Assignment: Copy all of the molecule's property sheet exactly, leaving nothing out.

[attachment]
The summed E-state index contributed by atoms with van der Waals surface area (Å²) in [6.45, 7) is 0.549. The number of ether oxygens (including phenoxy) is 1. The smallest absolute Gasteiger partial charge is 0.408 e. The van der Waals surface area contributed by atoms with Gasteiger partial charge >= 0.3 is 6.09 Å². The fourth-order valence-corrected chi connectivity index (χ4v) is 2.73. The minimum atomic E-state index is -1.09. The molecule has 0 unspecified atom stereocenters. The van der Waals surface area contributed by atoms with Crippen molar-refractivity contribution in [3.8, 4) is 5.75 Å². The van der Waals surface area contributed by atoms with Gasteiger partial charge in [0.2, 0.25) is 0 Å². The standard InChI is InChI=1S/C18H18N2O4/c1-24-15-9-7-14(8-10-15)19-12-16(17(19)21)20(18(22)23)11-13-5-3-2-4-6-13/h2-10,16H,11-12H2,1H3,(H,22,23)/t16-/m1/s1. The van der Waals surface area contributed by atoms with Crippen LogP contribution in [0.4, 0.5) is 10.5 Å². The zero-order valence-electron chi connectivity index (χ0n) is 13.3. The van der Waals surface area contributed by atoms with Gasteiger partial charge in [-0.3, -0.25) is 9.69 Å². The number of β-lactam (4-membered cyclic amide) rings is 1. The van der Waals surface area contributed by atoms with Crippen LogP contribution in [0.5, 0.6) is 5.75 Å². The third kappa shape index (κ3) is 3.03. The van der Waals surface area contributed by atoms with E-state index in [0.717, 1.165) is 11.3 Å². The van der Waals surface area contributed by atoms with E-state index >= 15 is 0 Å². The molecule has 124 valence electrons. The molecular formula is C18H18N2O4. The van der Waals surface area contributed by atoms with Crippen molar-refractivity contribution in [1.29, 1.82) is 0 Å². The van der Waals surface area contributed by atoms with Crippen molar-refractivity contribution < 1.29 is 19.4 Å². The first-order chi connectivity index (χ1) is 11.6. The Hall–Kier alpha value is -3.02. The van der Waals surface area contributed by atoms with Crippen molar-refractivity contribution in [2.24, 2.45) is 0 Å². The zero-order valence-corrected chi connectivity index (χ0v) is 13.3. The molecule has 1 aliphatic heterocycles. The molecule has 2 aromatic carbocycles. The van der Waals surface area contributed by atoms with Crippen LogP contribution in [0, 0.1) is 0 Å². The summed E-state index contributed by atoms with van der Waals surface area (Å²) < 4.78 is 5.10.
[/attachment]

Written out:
The summed E-state index contributed by atoms with van der Waals surface area (Å²) in [6.45, 7) is 0.549. The number of ether oxygens (including phenoxy) is 1. The smallest absolute Gasteiger partial charge is 0.408 e. The van der Waals surface area contributed by atoms with Gasteiger partial charge >= 0.3 is 6.09 Å². The fourth-order valence-corrected chi connectivity index (χ4v) is 2.73. The minimum atomic E-state index is -1.09. The molecule has 0 unspecified atom stereocenters. The van der Waals surface area contributed by atoms with Crippen molar-refractivity contribution in [3.8, 4) is 5.75 Å². The van der Waals surface area contributed by atoms with Gasteiger partial charge in [0.2, 0.25) is 0 Å². The standard InChI is InChI=1S/C18H18N2O4/c1-24-15-9-7-14(8-10-15)19-12-16(17(19)21)20(18(22)23)11-13-5-3-2-4-6-13/h2-10,16H,11-12H2,1H3,(H,22,23)/t16-/m1/s1. The van der Waals surface area contributed by atoms with Crippen LogP contribution in [0.4, 0.5) is 10.5 Å². The zero-order valence-electron chi connectivity index (χ0n) is 13.3. The van der Waals surface area contributed by atoms with Gasteiger partial charge in [-0.3, -0.25) is 9.69 Å². The number of β-lactam (4-membered cyclic amide) rings is 1. The van der Waals surface area contributed by atoms with Crippen LogP contribution in [0.5, 0.6) is 5.75 Å². The third kappa shape index (κ3) is 3.03. The van der Waals surface area contributed by atoms with E-state index in [0.717, 1.165) is 11.3 Å². The van der Waals surface area contributed by atoms with E-state index >= 15 is 0 Å². The molecule has 124 valence electrons. The molecular formula is C18H18N2O4. The van der Waals surface area contributed by atoms with Crippen molar-refractivity contribution in [1.29, 1.82) is 0 Å². The van der Waals surface area contributed by atoms with Crippen molar-refractivity contribution < 1.29 is 19.4 Å². The first-order chi connectivity index (χ1) is 11.6. The Hall–Kier alpha value is -3.02. The van der Waals surface area contributed by atoms with Crippen molar-refractivity contribution in [2.24, 2.45) is 0 Å². The zero-order valence-corrected chi connectivity index (χ0v) is 13.3. The molecule has 1 aliphatic heterocycles. The molecule has 2 aromatic carbocycles. The van der Waals surface area contributed by atoms with Crippen LogP contribution in [0, 0.1) is 0 Å². The summed E-state index contributed by atoms with van der Waals surface area (Å²) < 4.78 is 5.10.